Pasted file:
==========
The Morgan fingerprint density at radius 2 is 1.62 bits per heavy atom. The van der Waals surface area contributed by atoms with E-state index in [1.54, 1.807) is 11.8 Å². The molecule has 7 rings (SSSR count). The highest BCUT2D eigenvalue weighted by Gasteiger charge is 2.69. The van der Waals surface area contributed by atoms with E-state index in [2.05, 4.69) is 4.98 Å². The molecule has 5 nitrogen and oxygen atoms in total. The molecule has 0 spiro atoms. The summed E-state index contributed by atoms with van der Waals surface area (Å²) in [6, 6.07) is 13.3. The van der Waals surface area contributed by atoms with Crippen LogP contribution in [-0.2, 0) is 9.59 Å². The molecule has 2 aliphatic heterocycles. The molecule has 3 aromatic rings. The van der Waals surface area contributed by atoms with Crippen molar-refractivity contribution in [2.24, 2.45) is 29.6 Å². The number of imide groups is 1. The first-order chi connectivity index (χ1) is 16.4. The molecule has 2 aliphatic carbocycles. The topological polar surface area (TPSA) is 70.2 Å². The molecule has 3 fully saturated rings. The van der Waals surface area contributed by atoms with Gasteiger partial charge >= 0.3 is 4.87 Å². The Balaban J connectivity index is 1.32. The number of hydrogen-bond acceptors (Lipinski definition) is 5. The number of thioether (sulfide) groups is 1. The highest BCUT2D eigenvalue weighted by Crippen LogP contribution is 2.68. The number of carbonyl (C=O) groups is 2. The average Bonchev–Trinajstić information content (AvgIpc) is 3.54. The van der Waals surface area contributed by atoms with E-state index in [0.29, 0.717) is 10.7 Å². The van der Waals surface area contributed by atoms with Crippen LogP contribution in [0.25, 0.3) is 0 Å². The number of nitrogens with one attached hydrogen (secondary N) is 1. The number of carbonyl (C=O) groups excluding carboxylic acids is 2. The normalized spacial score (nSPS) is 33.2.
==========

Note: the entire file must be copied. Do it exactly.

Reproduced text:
The Morgan fingerprint density at radius 2 is 1.62 bits per heavy atom. The van der Waals surface area contributed by atoms with E-state index in [1.54, 1.807) is 11.8 Å². The molecule has 7 rings (SSSR count). The highest BCUT2D eigenvalue weighted by Gasteiger charge is 2.69. The van der Waals surface area contributed by atoms with E-state index in [2.05, 4.69) is 4.98 Å². The molecule has 5 nitrogen and oxygen atoms in total. The molecule has 0 spiro atoms. The summed E-state index contributed by atoms with van der Waals surface area (Å²) in [6, 6.07) is 13.3. The van der Waals surface area contributed by atoms with Crippen LogP contribution in [-0.2, 0) is 9.59 Å². The molecule has 2 aliphatic heterocycles. The molecule has 3 aromatic rings. The van der Waals surface area contributed by atoms with Crippen molar-refractivity contribution in [2.24, 2.45) is 29.6 Å². The number of imide groups is 1. The first-order chi connectivity index (χ1) is 16.4. The molecule has 2 aliphatic carbocycles. The topological polar surface area (TPSA) is 70.2 Å². The molecule has 3 fully saturated rings. The van der Waals surface area contributed by atoms with Gasteiger partial charge >= 0.3 is 4.87 Å². The Balaban J connectivity index is 1.32. The number of hydrogen-bond acceptors (Lipinski definition) is 5. The number of thioether (sulfide) groups is 1. The highest BCUT2D eigenvalue weighted by Crippen LogP contribution is 2.68. The number of carbonyl (C=O) groups is 2. The average Bonchev–Trinajstić information content (AvgIpc) is 3.54. The van der Waals surface area contributed by atoms with E-state index in [0.29, 0.717) is 10.7 Å². The van der Waals surface area contributed by atoms with Crippen LogP contribution in [0.25, 0.3) is 0 Å². The number of nitrogens with one attached hydrogen (secondary N) is 1. The number of carbonyl (C=O) groups excluding carboxylic acids is 2. The normalized spacial score (nSPS) is 33.2.